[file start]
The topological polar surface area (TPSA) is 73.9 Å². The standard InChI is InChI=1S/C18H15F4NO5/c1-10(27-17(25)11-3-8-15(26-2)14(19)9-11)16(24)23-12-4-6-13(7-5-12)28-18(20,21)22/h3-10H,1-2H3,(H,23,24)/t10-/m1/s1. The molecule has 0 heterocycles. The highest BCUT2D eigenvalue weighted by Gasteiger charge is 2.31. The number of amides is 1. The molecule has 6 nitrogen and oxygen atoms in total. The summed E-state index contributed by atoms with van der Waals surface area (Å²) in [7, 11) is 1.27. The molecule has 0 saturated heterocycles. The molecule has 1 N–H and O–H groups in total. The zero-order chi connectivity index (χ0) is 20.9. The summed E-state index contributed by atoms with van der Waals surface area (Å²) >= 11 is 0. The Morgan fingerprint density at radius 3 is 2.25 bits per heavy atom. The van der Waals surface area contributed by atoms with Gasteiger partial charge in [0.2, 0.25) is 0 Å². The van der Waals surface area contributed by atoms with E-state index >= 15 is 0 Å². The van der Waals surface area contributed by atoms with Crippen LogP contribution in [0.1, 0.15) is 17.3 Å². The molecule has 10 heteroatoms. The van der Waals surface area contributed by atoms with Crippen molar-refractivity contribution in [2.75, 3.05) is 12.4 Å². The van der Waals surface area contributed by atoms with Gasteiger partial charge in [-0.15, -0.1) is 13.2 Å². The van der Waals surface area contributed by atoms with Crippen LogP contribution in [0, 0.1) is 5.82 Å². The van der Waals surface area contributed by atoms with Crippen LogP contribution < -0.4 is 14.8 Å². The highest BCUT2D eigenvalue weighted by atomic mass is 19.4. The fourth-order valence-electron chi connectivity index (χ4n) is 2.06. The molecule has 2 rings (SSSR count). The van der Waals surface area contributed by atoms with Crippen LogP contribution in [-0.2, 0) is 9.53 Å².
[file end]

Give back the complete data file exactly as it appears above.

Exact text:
The topological polar surface area (TPSA) is 73.9 Å². The standard InChI is InChI=1S/C18H15F4NO5/c1-10(27-17(25)11-3-8-15(26-2)14(19)9-11)16(24)23-12-4-6-13(7-5-12)28-18(20,21)22/h3-10H,1-2H3,(H,23,24)/t10-/m1/s1. The molecule has 0 heterocycles. The highest BCUT2D eigenvalue weighted by Gasteiger charge is 2.31. The number of amides is 1. The molecule has 6 nitrogen and oxygen atoms in total. The summed E-state index contributed by atoms with van der Waals surface area (Å²) in [7, 11) is 1.27. The molecule has 0 saturated heterocycles. The molecule has 1 N–H and O–H groups in total. The zero-order chi connectivity index (χ0) is 20.9. The summed E-state index contributed by atoms with van der Waals surface area (Å²) >= 11 is 0. The Morgan fingerprint density at radius 3 is 2.25 bits per heavy atom. The van der Waals surface area contributed by atoms with Gasteiger partial charge in [0.2, 0.25) is 0 Å². The van der Waals surface area contributed by atoms with E-state index >= 15 is 0 Å². The van der Waals surface area contributed by atoms with Crippen LogP contribution in [0.1, 0.15) is 17.3 Å². The molecule has 10 heteroatoms. The van der Waals surface area contributed by atoms with Crippen molar-refractivity contribution in [2.75, 3.05) is 12.4 Å². The van der Waals surface area contributed by atoms with Gasteiger partial charge in [-0.15, -0.1) is 13.2 Å². The van der Waals surface area contributed by atoms with Crippen LogP contribution in [0, 0.1) is 5.82 Å². The van der Waals surface area contributed by atoms with Crippen LogP contribution < -0.4 is 14.8 Å². The highest BCUT2D eigenvalue weighted by atomic mass is 19.4. The fourth-order valence-electron chi connectivity index (χ4n) is 2.06. The molecule has 2 rings (SSSR count). The van der Waals surface area contributed by atoms with Crippen LogP contribution in [-0.2, 0) is 9.53 Å².